Are there any claims available to a property owner whose property has been either physically taken, or rendered useless through zoning regulations under Michigan law? The answer is yes; a property owner may assert an inverse condemnation claim in limited circumstances.
A claim for inverse condemnation is based on a violation of the state of Michigan constitutional provision prohibiting the taking of private property for public use without just compensation. An inverse or reverse condemnation suit is one instituted by a landowner whose property has been taken for public use without the commencement of condemnation proceedings by a governmental entity.
Understanding the claim
Generally, a plaintiff alleging an inverse condemnation must establish (1) that the government’s actions were a substantial cause of the decline of the property’s value and (2) that the government abused its powers in affirmative actions directly aimed at the property. Further, a plaintiff alleging inverse condemnation must prove a casual connection between the government’s action and the alleged damages. Additionally, any injury to the property of an individual, which deprives the owner of the ordinary use of it, is equivalent to a taking, and entitles him to compensation. A governmental action that has permanently deprived the property owner of any possession or use of the property is a taking for purposes of inverse condemnation.
However, not every injury to property remotely associated with governmental actions will amount to a taking. Rather, a plaintiff must establish a causal connection between the government’s action and the plaintiff’s loss. There generally is no question when the government either physically takes property or regulates land that results in a taking. The question is whether the government’s actions were a substantial cause of the decline of the property’s value and (2) that the government abused its powers in affirmative actions directly aimed at the property.
The answer too the first question involves the hiring of two experts to provide the answer. The first is a commercial appraiser and the second is a damages expert. These experts will look at the property value prior to the taking / regulation and after the taking / regulation to determine if the action of the government was the substantial cause of the decline of the value of the land. The city will hire their own experts and then the matter will come down to a fact issue for a jury to decide.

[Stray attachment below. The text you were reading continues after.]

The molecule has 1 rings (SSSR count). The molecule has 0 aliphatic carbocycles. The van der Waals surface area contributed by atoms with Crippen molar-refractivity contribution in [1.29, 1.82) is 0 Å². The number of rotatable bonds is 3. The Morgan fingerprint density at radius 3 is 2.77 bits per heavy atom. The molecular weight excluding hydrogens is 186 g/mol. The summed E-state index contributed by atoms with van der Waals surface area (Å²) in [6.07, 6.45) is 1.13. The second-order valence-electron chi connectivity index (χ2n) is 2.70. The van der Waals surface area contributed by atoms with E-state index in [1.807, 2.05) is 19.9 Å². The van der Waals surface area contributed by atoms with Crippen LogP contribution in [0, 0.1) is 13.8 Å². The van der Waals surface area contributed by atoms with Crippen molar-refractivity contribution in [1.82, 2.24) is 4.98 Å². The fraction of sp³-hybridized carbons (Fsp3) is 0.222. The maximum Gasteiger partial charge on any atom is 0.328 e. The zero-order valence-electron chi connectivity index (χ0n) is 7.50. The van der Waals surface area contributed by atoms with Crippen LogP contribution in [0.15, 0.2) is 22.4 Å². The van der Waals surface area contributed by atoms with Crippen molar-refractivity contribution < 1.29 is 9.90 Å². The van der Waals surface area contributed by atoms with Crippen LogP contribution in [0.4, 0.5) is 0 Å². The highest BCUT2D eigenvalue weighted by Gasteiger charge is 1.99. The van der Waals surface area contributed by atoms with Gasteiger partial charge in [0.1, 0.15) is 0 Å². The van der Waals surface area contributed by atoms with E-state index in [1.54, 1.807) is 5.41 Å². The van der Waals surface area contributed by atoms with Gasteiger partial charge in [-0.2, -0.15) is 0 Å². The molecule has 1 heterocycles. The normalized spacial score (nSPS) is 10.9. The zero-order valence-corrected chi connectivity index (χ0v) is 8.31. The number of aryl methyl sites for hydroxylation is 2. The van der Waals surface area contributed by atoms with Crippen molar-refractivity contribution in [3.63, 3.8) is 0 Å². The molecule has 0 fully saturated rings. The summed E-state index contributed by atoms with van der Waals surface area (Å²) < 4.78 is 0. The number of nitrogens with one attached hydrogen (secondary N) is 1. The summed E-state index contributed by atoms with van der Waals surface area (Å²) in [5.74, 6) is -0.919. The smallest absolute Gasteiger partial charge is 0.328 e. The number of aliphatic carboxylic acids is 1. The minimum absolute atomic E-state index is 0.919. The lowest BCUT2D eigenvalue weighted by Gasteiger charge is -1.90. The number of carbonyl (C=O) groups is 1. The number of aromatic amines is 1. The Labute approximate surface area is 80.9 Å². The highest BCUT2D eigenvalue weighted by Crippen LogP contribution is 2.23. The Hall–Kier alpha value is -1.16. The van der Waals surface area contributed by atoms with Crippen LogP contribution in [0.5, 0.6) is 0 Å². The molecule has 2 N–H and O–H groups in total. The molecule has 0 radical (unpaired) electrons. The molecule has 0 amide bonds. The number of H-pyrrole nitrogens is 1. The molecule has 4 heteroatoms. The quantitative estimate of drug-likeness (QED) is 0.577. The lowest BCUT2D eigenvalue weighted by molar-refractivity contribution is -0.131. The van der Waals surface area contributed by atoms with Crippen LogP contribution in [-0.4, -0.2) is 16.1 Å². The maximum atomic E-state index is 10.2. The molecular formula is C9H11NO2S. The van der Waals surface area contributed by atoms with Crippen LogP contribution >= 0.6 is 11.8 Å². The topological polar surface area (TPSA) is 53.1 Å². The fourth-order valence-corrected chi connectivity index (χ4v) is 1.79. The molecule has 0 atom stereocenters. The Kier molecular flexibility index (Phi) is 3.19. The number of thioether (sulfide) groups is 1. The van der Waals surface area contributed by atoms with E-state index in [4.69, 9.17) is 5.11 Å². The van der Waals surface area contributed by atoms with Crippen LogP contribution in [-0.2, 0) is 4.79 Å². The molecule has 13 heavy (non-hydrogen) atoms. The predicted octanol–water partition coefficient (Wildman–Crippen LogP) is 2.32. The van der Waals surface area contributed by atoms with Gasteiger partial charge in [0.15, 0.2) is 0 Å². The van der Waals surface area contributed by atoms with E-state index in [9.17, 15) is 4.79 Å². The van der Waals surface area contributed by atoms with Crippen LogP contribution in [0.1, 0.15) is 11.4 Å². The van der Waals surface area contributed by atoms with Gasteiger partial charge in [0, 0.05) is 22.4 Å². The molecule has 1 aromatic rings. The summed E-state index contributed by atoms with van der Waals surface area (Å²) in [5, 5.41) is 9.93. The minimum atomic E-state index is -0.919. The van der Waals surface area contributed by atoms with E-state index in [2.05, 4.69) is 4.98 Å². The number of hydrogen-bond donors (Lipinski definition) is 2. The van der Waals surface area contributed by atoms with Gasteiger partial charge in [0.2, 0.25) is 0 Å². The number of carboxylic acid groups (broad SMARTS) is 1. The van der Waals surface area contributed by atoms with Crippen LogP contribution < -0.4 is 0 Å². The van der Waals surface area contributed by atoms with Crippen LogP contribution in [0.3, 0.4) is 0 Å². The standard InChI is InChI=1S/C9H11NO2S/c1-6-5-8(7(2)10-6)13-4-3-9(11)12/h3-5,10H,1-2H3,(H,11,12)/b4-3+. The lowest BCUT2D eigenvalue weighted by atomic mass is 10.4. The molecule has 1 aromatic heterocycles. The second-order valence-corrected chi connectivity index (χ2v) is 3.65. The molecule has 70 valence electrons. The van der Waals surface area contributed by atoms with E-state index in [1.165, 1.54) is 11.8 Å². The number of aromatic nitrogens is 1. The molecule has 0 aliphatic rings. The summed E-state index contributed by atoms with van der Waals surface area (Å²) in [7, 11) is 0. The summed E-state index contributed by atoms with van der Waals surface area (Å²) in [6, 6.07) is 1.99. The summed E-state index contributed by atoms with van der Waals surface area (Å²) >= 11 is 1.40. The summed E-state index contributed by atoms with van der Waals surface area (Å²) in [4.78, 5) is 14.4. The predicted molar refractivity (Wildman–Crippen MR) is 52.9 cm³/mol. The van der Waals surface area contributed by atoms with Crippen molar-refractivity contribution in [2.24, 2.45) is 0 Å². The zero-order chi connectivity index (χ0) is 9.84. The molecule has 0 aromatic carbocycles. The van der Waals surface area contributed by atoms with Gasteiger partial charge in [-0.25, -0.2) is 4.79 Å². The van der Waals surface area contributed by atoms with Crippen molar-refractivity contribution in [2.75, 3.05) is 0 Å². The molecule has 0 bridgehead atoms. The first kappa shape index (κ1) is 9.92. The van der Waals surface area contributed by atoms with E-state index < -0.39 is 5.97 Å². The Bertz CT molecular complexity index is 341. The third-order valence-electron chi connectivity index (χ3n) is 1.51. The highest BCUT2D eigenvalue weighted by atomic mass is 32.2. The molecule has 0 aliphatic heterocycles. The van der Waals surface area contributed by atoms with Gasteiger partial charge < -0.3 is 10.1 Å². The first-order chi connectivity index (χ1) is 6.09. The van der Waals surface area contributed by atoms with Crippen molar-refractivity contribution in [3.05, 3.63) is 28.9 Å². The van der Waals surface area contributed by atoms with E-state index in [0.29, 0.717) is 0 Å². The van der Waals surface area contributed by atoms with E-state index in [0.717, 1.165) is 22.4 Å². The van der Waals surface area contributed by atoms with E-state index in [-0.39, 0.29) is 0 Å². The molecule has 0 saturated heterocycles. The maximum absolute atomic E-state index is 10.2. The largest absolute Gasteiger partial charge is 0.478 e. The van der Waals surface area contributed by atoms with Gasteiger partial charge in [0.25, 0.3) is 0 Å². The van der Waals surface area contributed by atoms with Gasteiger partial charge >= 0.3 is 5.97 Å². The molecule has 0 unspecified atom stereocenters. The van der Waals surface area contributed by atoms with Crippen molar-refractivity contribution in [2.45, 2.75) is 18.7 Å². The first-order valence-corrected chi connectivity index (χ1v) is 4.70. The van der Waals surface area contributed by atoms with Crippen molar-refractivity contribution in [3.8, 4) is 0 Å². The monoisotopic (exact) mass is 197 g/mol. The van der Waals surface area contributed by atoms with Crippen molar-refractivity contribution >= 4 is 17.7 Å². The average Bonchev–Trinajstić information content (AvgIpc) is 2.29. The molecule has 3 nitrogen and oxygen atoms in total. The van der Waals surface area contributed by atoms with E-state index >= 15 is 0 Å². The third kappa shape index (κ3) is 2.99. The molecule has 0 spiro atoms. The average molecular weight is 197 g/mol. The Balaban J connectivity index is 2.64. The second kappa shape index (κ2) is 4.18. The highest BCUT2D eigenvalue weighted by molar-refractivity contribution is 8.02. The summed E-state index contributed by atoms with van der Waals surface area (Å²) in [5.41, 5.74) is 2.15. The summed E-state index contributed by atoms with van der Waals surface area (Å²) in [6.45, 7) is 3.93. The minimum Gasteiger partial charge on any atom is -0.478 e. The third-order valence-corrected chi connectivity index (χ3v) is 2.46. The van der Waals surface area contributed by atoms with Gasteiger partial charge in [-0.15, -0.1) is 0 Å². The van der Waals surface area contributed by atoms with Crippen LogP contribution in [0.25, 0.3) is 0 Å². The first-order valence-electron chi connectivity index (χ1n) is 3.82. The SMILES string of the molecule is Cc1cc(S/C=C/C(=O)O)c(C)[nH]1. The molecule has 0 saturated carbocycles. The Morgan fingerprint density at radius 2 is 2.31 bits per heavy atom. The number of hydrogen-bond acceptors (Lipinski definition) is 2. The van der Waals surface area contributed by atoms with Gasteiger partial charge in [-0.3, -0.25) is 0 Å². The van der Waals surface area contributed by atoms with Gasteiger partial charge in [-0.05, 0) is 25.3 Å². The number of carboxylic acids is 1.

The second inquiry may also be a fact question for trial. Recall that you need to prove that the government’s actions were a substantial cause of the decline of the property’s value and (2) that the government abused its powers in affirmative actions directly aimed at the property. The abuse of power standard is a very low standard for the government to prove. It is based on health, safety and welfare.
Finally, a word about damages: damages are only allowed in condemnation cases when proven with reasonable certainty. As part of discovery for a business case, the property owner will need to open its books and show what the impact of the loss to the business is as a result of the physical taking of the property and the cost to build a new parking lot in the rear of your property. The loss of speculative profits, therefore, has been held not to be allowable as an element of compensation. However, a property owner may present evidence of “the most profitable and advantageous use it could make of the land” even if the use was still in the planning stages and had not been executed. Attorney fees, experts and cost are not considered damages.
If you are facing an issue involving the physical taking of land, or when the imposition of a regulation results in a taking of land, please call one of the professionals at Dalton & Tomich PLC to answer your questions.
 Const, Am V; Const 1963, art 10, § 2; Hart v Detroit, 416 Mich 488, 494; 331 NW2d 438 (1982); Kethman v Oceola Twp, 88 Mich App 94, 105; 276 NW2d 529 (1979); Merkur Steel Supply Inc v Detroit, 261 Mich App 116, 129; 680 NW2d 485 (2004), quoting In re Acquisition of Virginia Park, 121 Mich App 153, 158; 328 NW2d 602 (1982)
 Electro-Tech, Inc v H F Campbell Co, 433 Mich 57, 88-89; 445 NW2d 61 (1989) (citation and quotation marks omitted).
 Hinojosa v Dep’t of Natural Resources, 263 Mich App 537, 548; 688 NW2d 550 (2004) Marilyn Froling Revocable Living Trust v Bloomfield Hills Country Club, 283 Mich App 264, 295; 769 NW2d 234 (2009).
 Marilyn Froling Revocable Living Trust v Bloomfield Hills Country Club, 283 Mich App 264, 294; 769 NW2d 234 (2009).
 Attorney General v Ankersen, 148 Mich App 524, 561; 385 NW2d 658 (1986)